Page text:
Sepp Holzer’s Permaculture is a fascinating read about his quest to work with nature on the mountain slopes of Austria, and it resonates with me as I endeavor to do the same here in the hills of Saskatchewan.
By simply following his life’s path, Holzer was living the permaculture lifestyle long before the term was coined. He started as a boy, observing what happened to the strawberries planted closest to rocks in a growing bed he’d created. He studied how stones absorb heat and create micro-climates that can substantially influence the growing and fruiting of plants.
Fortunately, he didn’t develop this into a large scale strawberry plantation or industrial grow-op. Instead, Holzer studied what many kinds of plants brought to a growing system, in terms of nitrogen fixing, fiber, insect influence, PH and other variables of polycultre.
He also worked with water to increase solar gain and attract insects, as well as grow fish. His work now includes over 100 acres of mountain gardens, including orchards, if you can imagine.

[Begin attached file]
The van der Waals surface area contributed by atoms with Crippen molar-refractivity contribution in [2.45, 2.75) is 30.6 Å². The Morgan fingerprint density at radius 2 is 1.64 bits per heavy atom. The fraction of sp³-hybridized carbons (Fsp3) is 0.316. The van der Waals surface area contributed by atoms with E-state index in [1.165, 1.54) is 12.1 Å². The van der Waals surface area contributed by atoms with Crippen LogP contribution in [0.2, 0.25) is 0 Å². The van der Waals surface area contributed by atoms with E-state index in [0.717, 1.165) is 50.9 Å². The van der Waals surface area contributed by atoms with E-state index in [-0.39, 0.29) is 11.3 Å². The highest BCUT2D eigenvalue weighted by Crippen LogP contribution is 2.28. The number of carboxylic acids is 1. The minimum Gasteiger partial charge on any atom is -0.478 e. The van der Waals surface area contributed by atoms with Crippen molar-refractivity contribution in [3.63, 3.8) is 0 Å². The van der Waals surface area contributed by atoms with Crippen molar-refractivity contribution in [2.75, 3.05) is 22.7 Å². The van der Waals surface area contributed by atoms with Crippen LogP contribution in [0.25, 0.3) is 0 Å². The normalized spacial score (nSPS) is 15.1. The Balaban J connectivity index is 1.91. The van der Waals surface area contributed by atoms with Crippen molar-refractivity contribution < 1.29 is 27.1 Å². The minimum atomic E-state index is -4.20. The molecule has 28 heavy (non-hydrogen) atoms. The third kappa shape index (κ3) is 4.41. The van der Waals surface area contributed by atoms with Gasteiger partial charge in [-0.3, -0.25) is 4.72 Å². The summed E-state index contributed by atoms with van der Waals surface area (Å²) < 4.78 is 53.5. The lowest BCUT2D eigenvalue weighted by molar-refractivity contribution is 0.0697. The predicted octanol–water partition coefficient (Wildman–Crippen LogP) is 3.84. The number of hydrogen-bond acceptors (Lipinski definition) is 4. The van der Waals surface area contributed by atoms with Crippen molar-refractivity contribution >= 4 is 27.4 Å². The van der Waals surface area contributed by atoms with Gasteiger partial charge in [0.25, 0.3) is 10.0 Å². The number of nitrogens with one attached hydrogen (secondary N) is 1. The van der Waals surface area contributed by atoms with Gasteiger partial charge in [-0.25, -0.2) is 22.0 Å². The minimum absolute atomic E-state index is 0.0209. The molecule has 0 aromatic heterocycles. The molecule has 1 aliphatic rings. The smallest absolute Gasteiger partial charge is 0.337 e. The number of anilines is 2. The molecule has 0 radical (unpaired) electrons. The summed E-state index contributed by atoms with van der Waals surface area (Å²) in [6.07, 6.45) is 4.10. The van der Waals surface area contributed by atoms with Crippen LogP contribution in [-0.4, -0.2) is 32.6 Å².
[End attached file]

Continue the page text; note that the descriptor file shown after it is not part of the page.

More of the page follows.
This is genius, contrasted with what we do in the Americas with monoculture: continually sowing grains and spraying them with herbicides while continuing to expect the bio-tech industry to solve the problems we create by taking, but not really giving back to the land.
Food abundance, quality and sustainability, according to Holzer, are found in small-scale integrative farming and gardening.
Someday I’d love to visit his place in the mountains. Although there are pictures of the Eden he is creating, actually picking the fruit and walking the terraces myself is most desirable.
What would it take to do that here? In baby steps, I have being headed in this direction with the no till method, use of mulch and crop rotations.
Holzer’s preferred tilling instrument is his pig population, which he keeps in paddocks, and allows into his growing areas to clean up windfall fruit or break up overgrown vegetation, when necessary, which both prevents disease and refreshes the soil. This past year, my chickens prepared a quack-grassed area bordering the raspberry patch for polyculture gardening.
While monoculture geniuses (industrial farming engineers) kill soil organisms, play with genes, patent seeds, create more over-used petrochemicals and chemical residue, Holzer transforms marginal and degraded soil into flourishing gardens. His natural systems technology is working to produce abundance and protect soil from erosion while building diversity.
Holzer’s living from the farm.